weather

Blizzard

I think blizzards have become the new lightning storm. If you know me at all you know I went through a disturbing period where I was obsessed with lightning and tornados and quite paranoid about storms. My anxiety during storms was almost unbearable. I’m not sure when it started but it was at least a couple of years before I moved to Sackville and it continued throughout the two years I lived there.

My Sackville apartment was a converted shed at the back of an old Victorian house. Surrounded by towering spruce and pine trees, with very few windows and most of those only tiny, it was hard to see anything going on outside. In storms only lightning flashes were evident, I could never see the sky, watch the chains. When a storm would come up I would head downstairs and sit in the foyer with my books, sipping wine or vodka, brandy or whiskey, whatever I had on hand that might take the edge off my nerves. I would sit on my favourite chair and weave as I read poetry aloud from friends’ books. If it was nighttime I would often just sit in the dark and try to talk myself through the anxiety. Panic was common. I was very afraid.

When I moved back to Miramichi I took a completely different style of apartment. The front wall is nothing but big picture windows. My building is perched on a hill overlooking the river. I can see upriver, downriver, over the river … Chatham, Douglastown, Bushville, Chatham Head, Nelson, Newcastle … It’s a million dollar view. The sky is huge. I kind of worried about how I might react to a storm in a place like this, where I would have no choice but to see the lightning. I wondered if I would be even more anxious living here, if it was even possible to be more anxious than I had been.

But then a funny thing happened. I found myself feeling better during storms. Still a little anxious. Still taking a seat in my favourite chair beside the bookcase. Often with a drink to cut the edge. But I would sit with the curtains flung open and watch the lightning chains streaking across the sky. I could tell when I was right in the thick of it, and when it was farther off in the distance. And I realized being in the thick of it is a rare thing. Seeing is better than not seeing. A lot of my previous anxiety came from the unknown factor. Here I can see the clouds, and in Sackville I estimated the severity of storms based on rumbles and flashes.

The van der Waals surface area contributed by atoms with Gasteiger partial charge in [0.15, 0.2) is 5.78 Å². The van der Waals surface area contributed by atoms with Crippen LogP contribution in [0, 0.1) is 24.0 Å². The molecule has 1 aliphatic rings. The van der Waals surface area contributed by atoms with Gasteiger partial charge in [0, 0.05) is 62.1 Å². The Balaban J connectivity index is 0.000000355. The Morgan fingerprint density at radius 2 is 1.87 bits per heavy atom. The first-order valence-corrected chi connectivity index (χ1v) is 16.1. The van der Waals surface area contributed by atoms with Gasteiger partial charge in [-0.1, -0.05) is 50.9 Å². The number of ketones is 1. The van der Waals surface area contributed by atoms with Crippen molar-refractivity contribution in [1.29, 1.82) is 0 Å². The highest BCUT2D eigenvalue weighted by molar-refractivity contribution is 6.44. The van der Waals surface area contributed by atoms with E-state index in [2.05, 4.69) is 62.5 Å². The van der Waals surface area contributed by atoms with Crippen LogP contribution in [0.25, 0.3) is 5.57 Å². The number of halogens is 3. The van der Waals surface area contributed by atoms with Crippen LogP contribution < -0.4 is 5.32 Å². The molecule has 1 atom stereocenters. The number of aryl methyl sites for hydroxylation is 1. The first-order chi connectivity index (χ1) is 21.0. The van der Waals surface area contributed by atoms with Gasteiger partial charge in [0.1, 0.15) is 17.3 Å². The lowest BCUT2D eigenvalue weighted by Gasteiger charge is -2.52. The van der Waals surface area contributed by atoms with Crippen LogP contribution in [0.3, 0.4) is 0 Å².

There were a few good storms this past summer and I was okay throughout them. I would say a heightened state of alertness but no panic attacks, no overwhelming anxiety. I no longer feel the urge to check Environment Canada’s lightning map every five minutes. I may not be fully recovered but I am better, I am almost my old self again when it comes to lightning.

But now there’s a different weather beast that seems to stress me out. These winter storms with the howling high winds and the blowing snow … I don’t know what it is but I get anxious. I get anxious and I can’t sleep. I keep checking out the windows (like there’s anything to see! Visibility is nil). My heart races a little. I jump at every little sound. It’s after 3 in the morning and I was up ever so early on only a few hours sleep last night but yet I can’t sleep. I can’t relax. I pace and sweat and furrow my brow and ponder why it is that I’m so upset by a blizzard. I have lots of food, water, candles, flashlights, batteries, blankets … I’m not alone, there are lots of neighbors in the same building that I could connect with if I needed to in case of emergency. My cell phone is charged …

But the wind howls and the snow blows against my windows blocking the view and I can’t sleep. I am too tense to go to bed.

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